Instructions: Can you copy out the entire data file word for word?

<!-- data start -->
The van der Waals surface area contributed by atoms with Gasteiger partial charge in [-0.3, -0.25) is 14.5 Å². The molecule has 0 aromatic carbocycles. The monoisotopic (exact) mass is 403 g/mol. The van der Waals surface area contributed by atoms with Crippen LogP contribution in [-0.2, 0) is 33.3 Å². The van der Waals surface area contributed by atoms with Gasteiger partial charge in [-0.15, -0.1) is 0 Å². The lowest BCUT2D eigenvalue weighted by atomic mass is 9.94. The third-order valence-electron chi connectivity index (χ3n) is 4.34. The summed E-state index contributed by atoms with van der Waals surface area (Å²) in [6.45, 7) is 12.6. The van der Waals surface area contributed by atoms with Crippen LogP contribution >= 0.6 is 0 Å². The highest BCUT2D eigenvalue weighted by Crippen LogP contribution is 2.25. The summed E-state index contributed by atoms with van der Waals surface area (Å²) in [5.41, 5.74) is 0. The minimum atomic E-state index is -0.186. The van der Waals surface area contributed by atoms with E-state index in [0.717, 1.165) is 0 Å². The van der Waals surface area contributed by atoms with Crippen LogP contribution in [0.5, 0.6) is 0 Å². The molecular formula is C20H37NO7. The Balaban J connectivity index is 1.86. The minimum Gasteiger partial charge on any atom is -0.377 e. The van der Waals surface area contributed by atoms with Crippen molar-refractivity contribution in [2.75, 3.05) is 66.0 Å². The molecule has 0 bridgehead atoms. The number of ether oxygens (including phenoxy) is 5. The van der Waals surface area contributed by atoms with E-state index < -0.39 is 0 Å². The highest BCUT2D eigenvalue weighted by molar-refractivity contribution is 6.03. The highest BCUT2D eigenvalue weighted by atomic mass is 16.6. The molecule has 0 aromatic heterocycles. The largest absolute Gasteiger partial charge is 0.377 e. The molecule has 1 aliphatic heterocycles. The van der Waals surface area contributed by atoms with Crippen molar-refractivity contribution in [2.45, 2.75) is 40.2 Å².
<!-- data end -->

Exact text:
The van der Waals surface area contributed by atoms with Gasteiger partial charge in [-0.3, -0.25) is 14.5 Å². The molecule has 0 aromatic carbocycles. The monoisotopic (exact) mass is 403 g/mol. The van der Waals surface area contributed by atoms with Crippen LogP contribution in [-0.2, 0) is 33.3 Å². The van der Waals surface area contributed by atoms with Gasteiger partial charge in [-0.15, -0.1) is 0 Å². The lowest BCUT2D eigenvalue weighted by atomic mass is 9.94. The third-order valence-electron chi connectivity index (χ3n) is 4.34. The summed E-state index contributed by atoms with van der Waals surface area (Å²) in [6.45, 7) is 12.6. The van der Waals surface area contributed by atoms with Crippen LogP contribution >= 0.6 is 0 Å². The highest BCUT2D eigenvalue weighted by Crippen LogP contribution is 2.25. The summed E-state index contributed by atoms with van der Waals surface area (Å²) in [5.41, 5.74) is 0. The minimum atomic E-state index is -0.186. The van der Waals surface area contributed by atoms with E-state index in [0.717, 1.165) is 0 Å². The van der Waals surface area contributed by atoms with Crippen LogP contribution in [0.5, 0.6) is 0 Å². The molecular formula is C20H37NO7. The Balaban J connectivity index is 1.86. The minimum Gasteiger partial charge on any atom is -0.377 e. The van der Waals surface area contributed by atoms with Crippen molar-refractivity contribution in [2.75, 3.05) is 66.0 Å². The molecule has 0 bridgehead atoms. The number of ether oxygens (including phenoxy) is 5. The van der Waals surface area contributed by atoms with E-state index < -0.39 is 0 Å². The highest BCUT2D eigenvalue weighted by molar-refractivity contribution is 6.03. The highest BCUT2D eigenvalue weighted by atomic mass is 16.6. The molecule has 0 aromatic heterocycles. The largest absolute Gasteiger partial charge is 0.377 e. The molecule has 1 aliphatic heterocycles. The van der Waals surface area contributed by atoms with Crippen molar-refractivity contribution in [2.45, 2.75) is 40.2 Å².